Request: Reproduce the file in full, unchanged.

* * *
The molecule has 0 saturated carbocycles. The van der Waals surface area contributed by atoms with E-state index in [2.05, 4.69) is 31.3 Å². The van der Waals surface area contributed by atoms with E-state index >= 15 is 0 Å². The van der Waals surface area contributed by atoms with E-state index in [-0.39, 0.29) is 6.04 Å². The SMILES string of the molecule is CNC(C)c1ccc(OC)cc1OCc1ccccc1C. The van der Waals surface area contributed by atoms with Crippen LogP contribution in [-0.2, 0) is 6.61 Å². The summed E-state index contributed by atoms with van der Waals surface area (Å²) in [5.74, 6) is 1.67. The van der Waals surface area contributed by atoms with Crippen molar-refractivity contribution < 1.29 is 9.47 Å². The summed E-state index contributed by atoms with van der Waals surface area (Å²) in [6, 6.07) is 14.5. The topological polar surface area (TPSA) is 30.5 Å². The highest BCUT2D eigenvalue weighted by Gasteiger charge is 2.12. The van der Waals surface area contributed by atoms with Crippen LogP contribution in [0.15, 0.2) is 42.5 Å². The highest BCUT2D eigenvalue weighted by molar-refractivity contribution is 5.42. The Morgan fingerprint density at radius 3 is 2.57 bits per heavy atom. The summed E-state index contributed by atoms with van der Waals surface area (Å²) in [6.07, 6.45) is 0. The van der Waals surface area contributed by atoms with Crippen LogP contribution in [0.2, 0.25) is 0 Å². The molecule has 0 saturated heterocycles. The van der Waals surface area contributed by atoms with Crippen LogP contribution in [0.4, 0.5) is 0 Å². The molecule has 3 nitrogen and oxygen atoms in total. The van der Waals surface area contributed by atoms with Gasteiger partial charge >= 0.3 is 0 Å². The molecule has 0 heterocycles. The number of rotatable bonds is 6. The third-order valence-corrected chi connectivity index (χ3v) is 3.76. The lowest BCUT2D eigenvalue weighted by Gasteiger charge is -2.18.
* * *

The molecule has 0 saturated carbocycles. The van der Waals surface area contributed by atoms with E-state index in [2.05, 4.69) is 31.3 Å². The van der Waals surface area contributed by atoms with E-state index >= 15 is 0 Å². The van der Waals surface area contributed by atoms with E-state index in [-0.39, 0.29) is 6.04 Å². The SMILES string of the molecule is CNC(C)c1ccc(OC)cc1OCc1ccccc1C. The van der Waals surface area contributed by atoms with Crippen LogP contribution in [-0.2, 0) is 6.61 Å². The summed E-state index contributed by atoms with van der Waals surface area (Å²) in [5.74, 6) is 1.67. The van der Waals surface area contributed by atoms with Crippen molar-refractivity contribution < 1.29 is 9.47 Å². The summed E-state index contributed by atoms with van der Waals surface area (Å²) in [6, 6.07) is 14.5. The topological polar surface area (TPSA) is 30.5 Å². The highest BCUT2D eigenvalue weighted by Gasteiger charge is 2.12. The van der Waals surface area contributed by atoms with Crippen LogP contribution in [0.15, 0.2) is 42.5 Å². The highest BCUT2D eigenvalue weighted by molar-refractivity contribution is 5.42. The Morgan fingerprint density at radius 3 is 2.57 bits per heavy atom. The summed E-state index contributed by atoms with van der Waals surface area (Å²) in [6.07, 6.45) is 0. The van der Waals surface area contributed by atoms with Crippen LogP contribution in [0.2, 0.25) is 0 Å². The molecule has 0 saturated heterocycles. The van der Waals surface area contributed by atoms with Crippen LogP contribution in [0.4, 0.5) is 0 Å². The molecule has 3 nitrogen and oxygen atoms in total. The van der Waals surface area contributed by atoms with Gasteiger partial charge >= 0.3 is 0 Å². The molecule has 0 heterocycles. The number of rotatable bonds is 6. The third-order valence-corrected chi connectivity index (χ3v) is 3.76. The lowest BCUT2D eigenvalue weighted by Gasteiger charge is -2.18.